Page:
By Shivam Vij
There was no one celebrating New Delhi's 100th anniversary yesterday, not people on the streets, not the New Delhi Municipal Corporation, not the Delhi government, not the picnicking families at India Gate, and certainly not the Union of India. But, never mind, since the undaunted Delhi media certainly made up for this dismal lack of enthusiasm.
Last year, on 12 December, Time Out Delhi did a cover story to mark the fact that New Delhi was to enter its hundredth year as the nation's capital. Since then the Delhi media has been beating the anniversary drum over the course of the year.
So, after twelve months of eager preparation, here's what we were treated to yesterday. Shots of youngsters eating gol gappas in old Delhi. Yes, in old Delhi — to celebrate New Delhi. Shots of India Gate followed by Qutub Minar. Yes, Qutub Minar which is more than 800 years old.
CNN-IBN's special show talked about Jama Masjid as a sufi shrine, while the movie Rockstar's music — originally shot at the Nizamuddin dargah — played in the background! NewsX limited itself to archival images, half of which were Margaret Bourke-White's iconic photos of the Partition!
The Indian Express devoted most of its Sunday magazine to the anniversary with relevant articles about Delhi campuses, such as the Jawaharlal Nehru University that was established in 1969. Another piece on architecture spoke mostly about south Delhi. Also included: a guide for expats telling them how to 'survive' Delhi — which is surely how we ended up with Lutyens' Delhi in the first place.
The foreign press was no less confused about the nature of the anniversary. The Wall Street Journal's India Real Time blog had the standard Punjabi refugee's rags-to-riches story, using the equally predictable example of Bahri & Sons booksellers. Never mind, dear friends that the Partition happened in 1947, not 1911.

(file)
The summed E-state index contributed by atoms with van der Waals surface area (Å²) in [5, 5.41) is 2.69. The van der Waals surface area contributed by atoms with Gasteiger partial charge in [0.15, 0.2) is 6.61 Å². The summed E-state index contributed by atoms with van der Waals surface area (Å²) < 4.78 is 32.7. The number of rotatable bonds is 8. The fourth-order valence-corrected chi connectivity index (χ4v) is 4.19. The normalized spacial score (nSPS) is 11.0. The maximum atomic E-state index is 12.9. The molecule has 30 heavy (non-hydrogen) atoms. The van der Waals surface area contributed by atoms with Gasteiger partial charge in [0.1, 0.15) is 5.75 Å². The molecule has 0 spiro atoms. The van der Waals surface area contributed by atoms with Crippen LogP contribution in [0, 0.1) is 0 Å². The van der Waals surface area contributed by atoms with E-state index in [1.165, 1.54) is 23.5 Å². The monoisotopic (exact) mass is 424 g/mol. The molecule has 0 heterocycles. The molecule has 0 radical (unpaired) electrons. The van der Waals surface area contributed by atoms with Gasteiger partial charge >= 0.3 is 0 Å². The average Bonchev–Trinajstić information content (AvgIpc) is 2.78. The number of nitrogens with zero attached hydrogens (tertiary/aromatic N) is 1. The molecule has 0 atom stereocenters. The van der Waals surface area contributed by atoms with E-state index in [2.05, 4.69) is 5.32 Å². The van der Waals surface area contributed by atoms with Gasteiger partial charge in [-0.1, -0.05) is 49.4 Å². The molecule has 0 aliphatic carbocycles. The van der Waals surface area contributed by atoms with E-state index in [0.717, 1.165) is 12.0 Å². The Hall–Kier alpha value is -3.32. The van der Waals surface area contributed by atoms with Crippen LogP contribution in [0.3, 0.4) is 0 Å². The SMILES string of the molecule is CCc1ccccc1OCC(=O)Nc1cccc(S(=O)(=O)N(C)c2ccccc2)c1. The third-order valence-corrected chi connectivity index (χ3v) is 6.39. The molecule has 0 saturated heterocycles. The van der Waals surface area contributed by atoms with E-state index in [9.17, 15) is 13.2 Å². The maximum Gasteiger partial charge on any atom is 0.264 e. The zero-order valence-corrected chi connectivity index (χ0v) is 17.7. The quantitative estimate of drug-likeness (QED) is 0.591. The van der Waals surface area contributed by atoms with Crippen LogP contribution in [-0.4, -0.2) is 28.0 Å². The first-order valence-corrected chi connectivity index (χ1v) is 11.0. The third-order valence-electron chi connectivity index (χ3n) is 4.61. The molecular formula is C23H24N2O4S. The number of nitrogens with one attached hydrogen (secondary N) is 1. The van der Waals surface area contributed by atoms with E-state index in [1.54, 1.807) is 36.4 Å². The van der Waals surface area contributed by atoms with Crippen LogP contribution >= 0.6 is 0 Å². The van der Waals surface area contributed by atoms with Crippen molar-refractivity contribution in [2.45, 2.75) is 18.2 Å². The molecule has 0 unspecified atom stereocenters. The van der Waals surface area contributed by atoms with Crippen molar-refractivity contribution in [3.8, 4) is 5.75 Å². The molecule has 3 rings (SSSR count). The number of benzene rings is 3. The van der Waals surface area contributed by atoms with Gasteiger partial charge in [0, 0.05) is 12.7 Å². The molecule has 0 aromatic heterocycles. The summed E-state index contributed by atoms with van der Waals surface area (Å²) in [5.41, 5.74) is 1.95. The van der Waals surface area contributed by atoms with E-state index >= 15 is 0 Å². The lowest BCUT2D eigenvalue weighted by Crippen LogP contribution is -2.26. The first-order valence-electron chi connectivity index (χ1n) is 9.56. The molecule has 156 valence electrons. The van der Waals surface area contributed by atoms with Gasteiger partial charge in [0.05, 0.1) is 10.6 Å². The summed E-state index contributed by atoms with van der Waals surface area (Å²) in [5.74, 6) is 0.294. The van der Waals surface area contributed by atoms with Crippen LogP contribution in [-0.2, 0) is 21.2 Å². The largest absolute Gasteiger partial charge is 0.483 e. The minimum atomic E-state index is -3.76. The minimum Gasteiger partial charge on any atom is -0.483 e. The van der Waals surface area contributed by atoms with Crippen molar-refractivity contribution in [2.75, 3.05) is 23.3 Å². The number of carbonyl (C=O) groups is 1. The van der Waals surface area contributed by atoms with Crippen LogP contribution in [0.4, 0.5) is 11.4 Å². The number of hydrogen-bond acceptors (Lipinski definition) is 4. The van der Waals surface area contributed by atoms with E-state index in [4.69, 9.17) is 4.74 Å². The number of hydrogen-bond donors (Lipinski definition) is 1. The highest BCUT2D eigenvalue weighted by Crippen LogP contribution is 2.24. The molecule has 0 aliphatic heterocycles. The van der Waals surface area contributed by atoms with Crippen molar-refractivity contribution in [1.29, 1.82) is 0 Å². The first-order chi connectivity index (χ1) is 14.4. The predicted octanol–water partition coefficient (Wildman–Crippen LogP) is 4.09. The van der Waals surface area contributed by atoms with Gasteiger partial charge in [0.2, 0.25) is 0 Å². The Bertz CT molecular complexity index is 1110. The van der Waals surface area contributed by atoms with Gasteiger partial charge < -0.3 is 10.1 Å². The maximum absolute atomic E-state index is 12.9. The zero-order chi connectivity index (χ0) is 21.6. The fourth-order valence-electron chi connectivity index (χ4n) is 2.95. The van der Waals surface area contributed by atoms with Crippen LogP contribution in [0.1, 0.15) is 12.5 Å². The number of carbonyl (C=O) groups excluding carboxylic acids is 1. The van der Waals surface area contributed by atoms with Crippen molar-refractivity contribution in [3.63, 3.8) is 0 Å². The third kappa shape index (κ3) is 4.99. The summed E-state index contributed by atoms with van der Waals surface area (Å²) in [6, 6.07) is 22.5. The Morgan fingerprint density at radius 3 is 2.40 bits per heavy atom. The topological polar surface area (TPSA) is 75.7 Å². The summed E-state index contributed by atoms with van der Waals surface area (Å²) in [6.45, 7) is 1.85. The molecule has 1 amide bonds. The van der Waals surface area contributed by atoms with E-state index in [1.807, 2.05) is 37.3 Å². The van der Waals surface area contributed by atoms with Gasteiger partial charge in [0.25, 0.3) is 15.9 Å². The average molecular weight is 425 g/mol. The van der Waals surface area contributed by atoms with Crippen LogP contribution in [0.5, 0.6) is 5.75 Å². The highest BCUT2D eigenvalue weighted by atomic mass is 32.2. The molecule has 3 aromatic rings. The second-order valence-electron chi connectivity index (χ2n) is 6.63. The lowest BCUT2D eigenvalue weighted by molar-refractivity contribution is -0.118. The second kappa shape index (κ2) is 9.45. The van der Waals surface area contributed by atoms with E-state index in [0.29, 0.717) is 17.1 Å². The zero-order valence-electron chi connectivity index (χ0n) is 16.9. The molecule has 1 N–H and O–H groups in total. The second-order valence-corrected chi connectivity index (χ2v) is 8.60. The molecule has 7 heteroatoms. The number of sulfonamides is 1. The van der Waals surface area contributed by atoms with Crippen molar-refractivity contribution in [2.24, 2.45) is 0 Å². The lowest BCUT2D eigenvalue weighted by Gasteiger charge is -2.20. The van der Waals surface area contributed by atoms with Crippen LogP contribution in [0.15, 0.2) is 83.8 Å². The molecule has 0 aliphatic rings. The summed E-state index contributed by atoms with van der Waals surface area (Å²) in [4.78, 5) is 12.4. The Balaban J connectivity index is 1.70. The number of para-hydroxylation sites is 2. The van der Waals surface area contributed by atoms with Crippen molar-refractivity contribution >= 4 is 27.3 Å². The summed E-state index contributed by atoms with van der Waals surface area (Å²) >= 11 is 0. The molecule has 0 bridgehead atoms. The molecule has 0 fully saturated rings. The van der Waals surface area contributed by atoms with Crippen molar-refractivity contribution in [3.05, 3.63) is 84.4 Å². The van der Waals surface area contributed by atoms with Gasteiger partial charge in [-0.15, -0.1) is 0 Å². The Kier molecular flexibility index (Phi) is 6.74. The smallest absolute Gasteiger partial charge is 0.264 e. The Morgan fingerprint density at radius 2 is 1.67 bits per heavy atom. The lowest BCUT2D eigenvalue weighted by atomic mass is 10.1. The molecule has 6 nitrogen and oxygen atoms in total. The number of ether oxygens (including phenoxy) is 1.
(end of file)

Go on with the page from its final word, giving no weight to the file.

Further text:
It may be passe to indulge in post-colonial whining these days, but surely its appropriate on this most imperial of anniversaries. And if we must celebrate the past, it behooves us to get our history right.
One year after the 1857 mutiny — or "First war of Indian Independence" — the fig leaf of the East India Company was replaced by direct British rule. The British shifted the capital to Calcutta.The shift of the seat of power back to Delhi 53 years later strikes you as something to celebrate?
If so, consider what this historic move entailed for Delhi. Rakhshanda Jalil writes in The Hindu:
While the new city north and west of Shahjahanabad continued to grow into a modern metropolis and a showcase for rising western architects out to display their talent and ingenuity, the old city of Delhi disintegrated after the Durbar of 1911. No attempt was made to restore the buildings that had been destroyed or razed during the Revolt of 1857, nor was any effort expended on linking the old city with the new. An invisible cordon sanitaire divided the two: the old was cramped, diseased, decaying and poorly-serviced whereas the new was spacious, sanitised, well planned and well laid out. In a word, while the new was “organised”, the old was “unorganised”.
This New Delhi was not made for the native masses — or its flora. Anand Vivek Taneja in Time Out records how all fruit trees in Chandni Chowk were cut down in 1912 after a failed assassination attempt on Viceroy Lord Hardinge. And in 1913, a report of the Imperial Capital Committee listed the names of trees to be planted in the new city that was yet to begin construction. The list did not include any species native to Delhi.